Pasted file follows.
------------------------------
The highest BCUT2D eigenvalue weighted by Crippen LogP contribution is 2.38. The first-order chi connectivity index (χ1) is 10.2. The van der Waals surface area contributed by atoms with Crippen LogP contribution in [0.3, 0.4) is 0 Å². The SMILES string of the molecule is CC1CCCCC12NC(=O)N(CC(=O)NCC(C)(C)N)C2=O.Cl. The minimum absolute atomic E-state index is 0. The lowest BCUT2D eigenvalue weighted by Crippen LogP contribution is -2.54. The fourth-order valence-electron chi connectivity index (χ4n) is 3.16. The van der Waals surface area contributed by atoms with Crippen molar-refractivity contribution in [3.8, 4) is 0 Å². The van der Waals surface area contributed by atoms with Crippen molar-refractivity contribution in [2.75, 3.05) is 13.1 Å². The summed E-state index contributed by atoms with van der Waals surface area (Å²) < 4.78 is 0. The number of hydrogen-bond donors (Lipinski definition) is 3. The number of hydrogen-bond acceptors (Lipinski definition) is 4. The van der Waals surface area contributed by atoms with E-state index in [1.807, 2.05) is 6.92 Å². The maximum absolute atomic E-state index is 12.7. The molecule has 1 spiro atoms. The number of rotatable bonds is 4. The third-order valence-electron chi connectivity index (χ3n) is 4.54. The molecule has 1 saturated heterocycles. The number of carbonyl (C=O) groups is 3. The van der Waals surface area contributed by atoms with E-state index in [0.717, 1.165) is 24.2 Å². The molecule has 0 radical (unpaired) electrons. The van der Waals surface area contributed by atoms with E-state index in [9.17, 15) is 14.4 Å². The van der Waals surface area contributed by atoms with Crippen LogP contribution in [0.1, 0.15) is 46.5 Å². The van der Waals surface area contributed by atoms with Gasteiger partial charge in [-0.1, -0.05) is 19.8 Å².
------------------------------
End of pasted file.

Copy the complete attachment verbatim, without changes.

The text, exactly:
The highest BCUT2D eigenvalue weighted by Crippen LogP contribution is 2.38. The first-order chi connectivity index (χ1) is 10.2. The van der Waals surface area contributed by atoms with Crippen LogP contribution in [0.3, 0.4) is 0 Å². The SMILES string of the molecule is CC1CCCCC12NC(=O)N(CC(=O)NCC(C)(C)N)C2=O.Cl. The minimum absolute atomic E-state index is 0. The lowest BCUT2D eigenvalue weighted by Crippen LogP contribution is -2.54. The fourth-order valence-electron chi connectivity index (χ4n) is 3.16. The van der Waals surface area contributed by atoms with Crippen molar-refractivity contribution in [3.8, 4) is 0 Å². The van der Waals surface area contributed by atoms with Crippen molar-refractivity contribution in [2.75, 3.05) is 13.1 Å². The summed E-state index contributed by atoms with van der Waals surface area (Å²) < 4.78 is 0. The number of hydrogen-bond donors (Lipinski definition) is 3. The number of hydrogen-bond acceptors (Lipinski definition) is 4. The van der Waals surface area contributed by atoms with E-state index in [1.807, 2.05) is 6.92 Å². The maximum absolute atomic E-state index is 12.7. The molecule has 1 spiro atoms. The number of rotatable bonds is 4. The third-order valence-electron chi connectivity index (χ3n) is 4.54. The molecule has 1 saturated heterocycles. The number of carbonyl (C=O) groups is 3. The van der Waals surface area contributed by atoms with E-state index in [0.717, 1.165) is 24.2 Å². The molecule has 0 radical (unpaired) electrons. The van der Waals surface area contributed by atoms with E-state index in [9.17, 15) is 14.4 Å². The van der Waals surface area contributed by atoms with Crippen LogP contribution in [0.1, 0.15) is 46.5 Å². The van der Waals surface area contributed by atoms with Gasteiger partial charge in [-0.1, -0.05) is 19.8 Å².